Guard post for uncontacted Indians over-run by “drug traffickers” 8 August 2011

José Carlos Meirelles and Brazilian police at FUNAI 's remote outpost on the Envira river, invaded by drug traffickers.
José Carlos Meirelles and Brazilian police at FUNAI 's remote outpost on the Envira river, invaded by drug traffickers.
© Maria Emília Coelho

The Brazilian guard post protecting the uncontacted Indians who were filmed from the air earlier this year has been over-run by heavily-armed men, suspected to be drug-traffickers. It has been ransacked and vital equipment destroyed.

Fears are now mounting for the welfare of the Indians after workers from FUNAI (the government’s Indian Affairs Department) found one of the traffickers’ rucksacks with a broken arrow inside. A rapid survey by government officials has shown no trace of the Indians, who made worldwide headlines in February.

Police have reportedly found a package containing 20kg of cocaine nearby. It is feared the Envira River, where the post is located, has become an entry point into Brazil for cocaine smugglers from Peru.

According to local reports, police have detained one man, a Portuguese national who was arrested for drug trafficking in March and subsequently deported.

Download a map showing the location of the FUNAI post (red triangle).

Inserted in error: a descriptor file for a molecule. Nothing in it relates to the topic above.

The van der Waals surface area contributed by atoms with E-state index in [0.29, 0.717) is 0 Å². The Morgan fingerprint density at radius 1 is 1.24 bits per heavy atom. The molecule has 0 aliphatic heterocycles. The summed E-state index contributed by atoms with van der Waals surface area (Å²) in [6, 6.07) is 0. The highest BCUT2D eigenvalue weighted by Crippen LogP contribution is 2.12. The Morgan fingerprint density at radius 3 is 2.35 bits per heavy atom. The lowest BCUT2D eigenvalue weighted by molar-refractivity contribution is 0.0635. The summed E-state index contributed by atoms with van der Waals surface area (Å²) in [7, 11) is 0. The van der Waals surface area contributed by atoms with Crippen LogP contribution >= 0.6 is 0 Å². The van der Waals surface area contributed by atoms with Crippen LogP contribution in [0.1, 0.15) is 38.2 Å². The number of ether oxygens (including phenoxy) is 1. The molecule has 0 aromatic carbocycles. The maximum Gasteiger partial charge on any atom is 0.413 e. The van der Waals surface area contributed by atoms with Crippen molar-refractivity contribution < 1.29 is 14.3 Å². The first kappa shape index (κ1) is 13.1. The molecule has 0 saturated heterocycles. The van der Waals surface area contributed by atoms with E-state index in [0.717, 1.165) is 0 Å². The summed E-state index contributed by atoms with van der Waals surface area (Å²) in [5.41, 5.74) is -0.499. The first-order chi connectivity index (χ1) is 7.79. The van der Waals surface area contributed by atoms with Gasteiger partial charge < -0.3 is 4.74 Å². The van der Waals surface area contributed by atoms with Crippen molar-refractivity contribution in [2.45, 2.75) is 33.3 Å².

The uncontacted tribe made worldwide headlines in February 2011.
The uncontacted tribe made worldwide headlines in February 2011.
© Gleison Miranda/FUNAI/Survival

José Carlos Meirelles, the former head of the post, has been helicoptered back in to the post with several men, and reported that several groups of men armed with sub-machine guns and rifles are in the forest surrounding the base.

Carlos Travassos, the head of the Brazilian government’s isolated Indians department, said today, ‘Arrows are like the identity card of uncontacted Indians. We think the Peruvians made the Indians flee. Now we have good proof. We are more worried than ever. This situation could be one of the biggest blows we have ever seen in the protection of uncontacted Indians in recent decades. It’s a catastrophe.’

In a message to Survival, Meirelles said, ‘We will remain here, come what may, until the Brazilian state decides to resolve this situation once and for all. Not for our protection, but for the protection of the Indians.’ Meirelles told Survival that a police team is embarking today on a hunt for the remaining traffickers.

Survival International Director Stephen Corry said today, ‘This is extremely distressing news. There is no knowing how many tribal peoples the drugs trade has wiped out in the past, but all possible measures should be taken to stop it happening again. The world’s attention should be on these uncontacted Indians, just as it was at the beginning of this year when they were first captured on film.’ 

 

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